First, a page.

A standard NBA contract restricts many activities an NBA player can do other than playing and practicing with the team. But it is quite common for a player to have a Schedule 5, which is basically a clause that allows a player to play basketball in the off-season, informal games or do other types of training away from team personnel. This is commonly known as the “love of the game” clause and was largely made famous after Michael Jordan’s own Exhibit 5 allowed him to play basketball whenever and wherever he wanted.

But, without a Schedule 5 clause, a standard NBA contract requires prior written permission from a team for a player to participate in any off-season basketball exhibition or activity. Though league sources said players sometimes just don’t listen to what they’re told to do, and rules are often loosely enforced.

For example, LeBron James probably isn’t asking permission to do anything, and the Lakers probably wouldn’t punish him for playing in pro-am games. For a lesser-known player, playing in an unauthorized league like the Utah Powder League could be risky. But the exposure could outweigh the risk, depending on who you ask.

For the sake of another example, let’s say Holmgren hypothetically played in CrawsOver games without the Thunder’s permission. Well, if they didn’t care about Holmgren’s future or weren’t interested in having a potential generational talent on their team, they could find him in breach of his contract or simply write him off after he suffered a season-ending injury. . But the Thunder will gladly take him seriously and wait another year for Holmgren. He is not being given up by anyone. So the state matters.

And it is particularly the status of the players who show up for these summer showcases that makes them so unique and important.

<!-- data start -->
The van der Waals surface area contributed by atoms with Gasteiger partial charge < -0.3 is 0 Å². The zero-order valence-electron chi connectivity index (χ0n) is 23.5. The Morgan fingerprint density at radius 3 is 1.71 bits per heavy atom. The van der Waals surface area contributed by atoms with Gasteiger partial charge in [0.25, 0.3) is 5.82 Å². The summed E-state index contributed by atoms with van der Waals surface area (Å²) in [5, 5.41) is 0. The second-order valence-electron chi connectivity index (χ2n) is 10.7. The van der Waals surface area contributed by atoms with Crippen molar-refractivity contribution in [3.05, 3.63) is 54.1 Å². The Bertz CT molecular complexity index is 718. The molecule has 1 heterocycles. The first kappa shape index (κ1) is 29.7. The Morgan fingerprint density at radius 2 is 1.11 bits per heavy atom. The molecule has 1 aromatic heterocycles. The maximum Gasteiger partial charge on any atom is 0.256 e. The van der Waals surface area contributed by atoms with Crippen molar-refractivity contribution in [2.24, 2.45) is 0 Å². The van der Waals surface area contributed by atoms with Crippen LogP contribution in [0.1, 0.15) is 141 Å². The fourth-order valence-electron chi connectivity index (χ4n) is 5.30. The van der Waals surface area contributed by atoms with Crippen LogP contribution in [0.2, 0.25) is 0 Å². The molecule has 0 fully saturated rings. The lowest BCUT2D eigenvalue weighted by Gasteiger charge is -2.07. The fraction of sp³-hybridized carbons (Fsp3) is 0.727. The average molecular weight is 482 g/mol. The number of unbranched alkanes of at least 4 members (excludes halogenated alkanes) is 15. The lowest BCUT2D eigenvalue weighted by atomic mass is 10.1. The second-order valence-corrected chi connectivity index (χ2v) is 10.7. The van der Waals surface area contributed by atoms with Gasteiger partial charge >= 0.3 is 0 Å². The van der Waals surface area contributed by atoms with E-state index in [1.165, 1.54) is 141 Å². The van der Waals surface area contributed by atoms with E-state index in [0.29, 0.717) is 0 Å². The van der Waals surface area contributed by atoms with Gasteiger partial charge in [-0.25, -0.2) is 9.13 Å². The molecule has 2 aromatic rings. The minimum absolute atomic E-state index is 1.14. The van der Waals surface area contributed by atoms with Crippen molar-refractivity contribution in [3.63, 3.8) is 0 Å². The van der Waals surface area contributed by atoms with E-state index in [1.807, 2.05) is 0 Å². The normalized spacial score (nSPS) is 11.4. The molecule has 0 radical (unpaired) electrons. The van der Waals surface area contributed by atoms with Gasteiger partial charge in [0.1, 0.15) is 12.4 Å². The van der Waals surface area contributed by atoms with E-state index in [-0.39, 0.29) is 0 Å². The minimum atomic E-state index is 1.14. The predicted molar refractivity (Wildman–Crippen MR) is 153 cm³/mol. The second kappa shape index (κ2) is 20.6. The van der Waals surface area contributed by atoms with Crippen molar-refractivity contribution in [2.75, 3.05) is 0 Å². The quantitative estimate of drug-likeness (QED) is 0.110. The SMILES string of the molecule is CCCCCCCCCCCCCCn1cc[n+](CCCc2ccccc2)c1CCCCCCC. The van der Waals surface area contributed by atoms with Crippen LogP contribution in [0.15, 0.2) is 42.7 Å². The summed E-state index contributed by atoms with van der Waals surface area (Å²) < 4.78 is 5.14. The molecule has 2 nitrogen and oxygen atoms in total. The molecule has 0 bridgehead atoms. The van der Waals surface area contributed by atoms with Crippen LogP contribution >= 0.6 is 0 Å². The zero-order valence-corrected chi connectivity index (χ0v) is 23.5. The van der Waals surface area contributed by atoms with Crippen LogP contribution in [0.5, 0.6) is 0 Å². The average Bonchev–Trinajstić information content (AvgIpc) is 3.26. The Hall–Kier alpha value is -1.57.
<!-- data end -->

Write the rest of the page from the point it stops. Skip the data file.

Basketball fans can’t always see basketball up close. But NBA players aren’t compensated for their professional appearances and those games are usually free to the public on a first-come, first-served basis or incredibly affordable.

This summer, fans were able to watch LeBron James and DeMar DeRozan dress up together in the Drew League for free. Fans watched Donovan Mitchell throw noteworthy dunks in Miami for free. Fans in Seattle saw Holmgren and James struggling on the play where Holmgren was injured and also saw many other basketball heroes and rising stars for absolutely nothing.

People deserve these moments after years in which the NBA has put a price on the average fan, and fear of injury shouldn’t be the guiding factor. This is why the Schedule 5 clause is known as the “love of the game” clause and not the “maybe if I’m not too scared I’ll get hurt” clause.

Die-hard hoopers love to play in these displays just as much as amateurs love to watch them. That’s why Jamal Crawford, retired NBA player, three-time Sixth Man of the Year winner and self-proclaimed basketball addict, took over the CrawsOver Pro-Am in Seattle and renamed it.

People who love basketball don’t just love it from October to June.

National team play continues to bring the game of basketball to every corner of the world and these professional leagues not only give fans a glimpse of the biggest names in the NBA, but also highlight male and female college players. venues, as well as the male and female players. area high school teams.

Could the NBA try to put tougher language into contracts and prevent players from playing in the offseason? Yes, he could. Could players start to shy away from professional appearances for fear of getting injured? They absolutely could. But I hope they don’t, for the love of the game.